We must acknowledge that quality healthcare is a fundamental right, and not a privilege, and transform the current lack of equitable healthcare provision into a fiery debate.
Announcements from the healthcare sector make headlines in India every day; about new facilities and equipment being unveiled; and about the potential of healthcare tourism as the new sunshine industry. There is little doubt that Indian healthcare is shining like never before. Well-trained doctors, many with considerable international exposure; a well-established system of nurse training that has made Indian nurses hot property in the west; well-equipped hospitals with contemporary equipment that can be accessed without significant waiting times; all inducing in us, a pride about Indian healthcare’s new place under the sun.
The “3A” test
Let us however pause for a moment and ask whether these advancements truly reflect improved healthcare for all Indians, whether we deserve to take pride in them, or indeed be comforted that they will serve us well when we need them most? Good healthcare systems world over must pass the “3A” test, being “Accessible,” “Affordable” and “Acceptable.”
Not having access to quality healthcare is equivalent to not having healthcare at all. Both corporate hospitals and the government-run medical college hospitals, which frequently make the headlines, showcasing advances, are located in major cities, sometimes in towns, far beyond the reach of the average rural Indian. His awareness of these facilities, his ability to get to them in time, indeed the courage and wherewithal he needs to muster in order to approach them for help, remain, even today, barriers to accessing high quality healthcare. A further barrier is his ability to access, within these portals, the services that he really requires, without being misdirected or somehow exploited.
Having accessed these hallowed portals, the common man has to then dig deep into his pockets to pay for their services. The blurb these tomes generate may indicate service and dedication; the reality often is that these services are only available at significant expense, either because it is necessary and possibly justifiable (as in the corporate model) or necessitates non-official expenditure (in the government-run equivalent). In either event, access to such state of the art healthcare is usually directly proportional to one’s ability to pay (or use influence). The situation is not unlike, therefore, the swanky new designer store in your neighbourhood. You are welcome to walk in and window shop, but can you afford to buy anything?
The third A represents acceptability. Here we do not anticipate problems; after all, how can such state-of-the-art healthcare be unacceptable to anyone? Surprisingly, in talking to healthcare consumers, several examples of unacceptability emerge. Impersonal (albeit arguably efficient) hospital systems make the experience of hospitalisation both daunting and dehumanising. While in smaller clinics and hospitals, the chief doctor directs the consultation and treatment process, he is replaced in these ivory towers by a procession of specialists, all of whom seem to then proceed to order tests and treatments, not always after adequate discussion or explanation, with the junior doctor being the sole link to the patient. Another common acceptability issue is the perception among consumers, that healthcare provision is not always proportional to the patient’s human condition, being pitched too high (or indeed too low). These consumer-service provider conflicts do of course often have their genesis in poor communication, another factor that impacts on acceptability.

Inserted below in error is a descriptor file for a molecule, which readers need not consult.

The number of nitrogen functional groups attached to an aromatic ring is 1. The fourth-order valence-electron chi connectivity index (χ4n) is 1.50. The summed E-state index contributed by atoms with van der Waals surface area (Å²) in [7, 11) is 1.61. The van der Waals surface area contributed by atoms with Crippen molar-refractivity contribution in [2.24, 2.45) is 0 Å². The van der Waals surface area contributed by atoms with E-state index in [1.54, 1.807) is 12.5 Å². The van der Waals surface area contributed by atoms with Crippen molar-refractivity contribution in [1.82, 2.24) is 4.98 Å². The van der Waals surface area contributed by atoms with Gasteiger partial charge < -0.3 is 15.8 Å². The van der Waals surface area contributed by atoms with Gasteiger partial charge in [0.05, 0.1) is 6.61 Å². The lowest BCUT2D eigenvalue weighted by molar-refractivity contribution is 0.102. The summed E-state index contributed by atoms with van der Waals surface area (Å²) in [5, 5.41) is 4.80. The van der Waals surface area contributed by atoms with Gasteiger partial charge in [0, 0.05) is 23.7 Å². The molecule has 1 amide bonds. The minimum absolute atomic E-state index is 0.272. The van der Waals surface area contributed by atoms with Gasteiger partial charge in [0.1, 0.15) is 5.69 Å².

On the flip side, legions of Indians belonging to middle and higher income groups’ benefit today from these advances in healthcare that come to their doorstep. The compulsion to travel abroad, even for complicated surgical procedures, has disappeared, as has the need for western expertise, the ill VIP being the singular exception. The healthcare industry is now generating valuable foreign exchange through its tourism efforts, as endorsed by the recent CII report that pegs additional revenues for tertiary hospitals at over Rs. 8,000 crores. There has to be, inevitably, a trickle down effect that will also benefit less privileged members of the communities we live in.
Nevertheless, the lack of equity in healthcare is among the most striking examples of the divide between the haves and have-nots in this country, with education and housing completing the triumvirate. The focus must therefore move immediately from the mere provision of modern hi-tech healthcare and promotion of healthcare tourism, to a core issue that matters to every Indian citizen: equity in healthcare, and how it will be achieved in India, this century. To do this we must first acknowledge that quality healthcare is a fundamental right, and not a privilege, and transform the current lack of equitable healthcare provision into a fiery debate that can win (or lose) elections. The failure to achieve such a mindset change, among the Indian public and its political masters, will result in the average Indian citizen remaining a tourist to healthcare provision in his own country, and to equitable healthcare remaining a distant dream.
(The writer is Director and T.S. Srinivasan Chair at the Institute of Neurological Sciences — Voluntary Health Services Hospital, Chennai. E-mail: firstname.lastname@example.org)